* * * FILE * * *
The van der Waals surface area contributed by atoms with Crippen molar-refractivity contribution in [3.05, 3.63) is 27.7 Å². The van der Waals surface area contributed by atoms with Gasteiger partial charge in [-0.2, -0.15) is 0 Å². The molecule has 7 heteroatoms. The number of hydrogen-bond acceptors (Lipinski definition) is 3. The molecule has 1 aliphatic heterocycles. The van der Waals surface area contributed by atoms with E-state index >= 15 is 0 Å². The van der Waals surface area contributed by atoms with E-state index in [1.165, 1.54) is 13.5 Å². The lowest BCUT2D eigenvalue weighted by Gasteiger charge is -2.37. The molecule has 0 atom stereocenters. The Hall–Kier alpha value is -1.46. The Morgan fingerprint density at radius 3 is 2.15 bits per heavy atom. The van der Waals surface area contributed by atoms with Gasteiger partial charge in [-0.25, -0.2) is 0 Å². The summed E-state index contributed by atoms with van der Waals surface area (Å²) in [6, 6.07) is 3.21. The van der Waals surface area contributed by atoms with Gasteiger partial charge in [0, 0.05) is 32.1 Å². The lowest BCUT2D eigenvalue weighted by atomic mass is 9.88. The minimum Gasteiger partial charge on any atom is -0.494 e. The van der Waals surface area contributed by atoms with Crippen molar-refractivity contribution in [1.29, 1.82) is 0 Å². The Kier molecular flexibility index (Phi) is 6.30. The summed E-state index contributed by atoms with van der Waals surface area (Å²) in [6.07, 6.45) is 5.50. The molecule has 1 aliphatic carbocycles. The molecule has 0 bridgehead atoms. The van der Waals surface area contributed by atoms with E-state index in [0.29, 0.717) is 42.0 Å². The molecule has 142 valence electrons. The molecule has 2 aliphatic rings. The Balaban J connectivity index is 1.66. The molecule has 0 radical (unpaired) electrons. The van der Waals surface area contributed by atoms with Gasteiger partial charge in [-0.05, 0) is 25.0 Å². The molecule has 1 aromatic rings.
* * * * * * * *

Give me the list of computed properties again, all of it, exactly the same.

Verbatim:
The van der Waals surface area contributed by atoms with Crippen molar-refractivity contribution in [3.05, 3.63) is 27.7 Å². The van der Waals surface area contributed by atoms with Gasteiger partial charge in [-0.2, -0.15) is 0 Å². The molecule has 7 heteroatoms. The number of hydrogen-bond acceptors (Lipinski definition) is 3. The molecule has 1 aliphatic heterocycles. The van der Waals surface area contributed by atoms with E-state index >= 15 is 0 Å². The van der Waals surface area contributed by atoms with E-state index in [1.165, 1.54) is 13.5 Å². The lowest BCUT2D eigenvalue weighted by Gasteiger charge is -2.37. The molecule has 0 atom stereocenters. The Hall–Kier alpha value is -1.46. The Morgan fingerprint density at radius 3 is 2.15 bits per heavy atom. The van der Waals surface area contributed by atoms with Gasteiger partial charge in [-0.25, -0.2) is 0 Å². The summed E-state index contributed by atoms with van der Waals surface area (Å²) in [6, 6.07) is 3.21. The van der Waals surface area contributed by atoms with Gasteiger partial charge in [0, 0.05) is 32.1 Å². The lowest BCUT2D eigenvalue weighted by atomic mass is 9.88. The minimum Gasteiger partial charge on any atom is -0.494 e. The van der Waals surface area contributed by atoms with Crippen molar-refractivity contribution in [1.29, 1.82) is 0 Å². The Kier molecular flexibility index (Phi) is 6.30. The summed E-state index contributed by atoms with van der Waals surface area (Å²) in [6.07, 6.45) is 5.50. The molecule has 1 aliphatic carbocycles. The molecule has 0 bridgehead atoms. The van der Waals surface area contributed by atoms with E-state index in [0.29, 0.717) is 42.0 Å². The molecule has 142 valence electrons. The molecule has 2 aliphatic rings. The Balaban J connectivity index is 1.66. The molecule has 0 radical (unpaired) electrons. The van der Waals surface area contributed by atoms with Gasteiger partial charge in [-0.05, 0) is 25.0 Å². The molecule has 1 aromatic rings.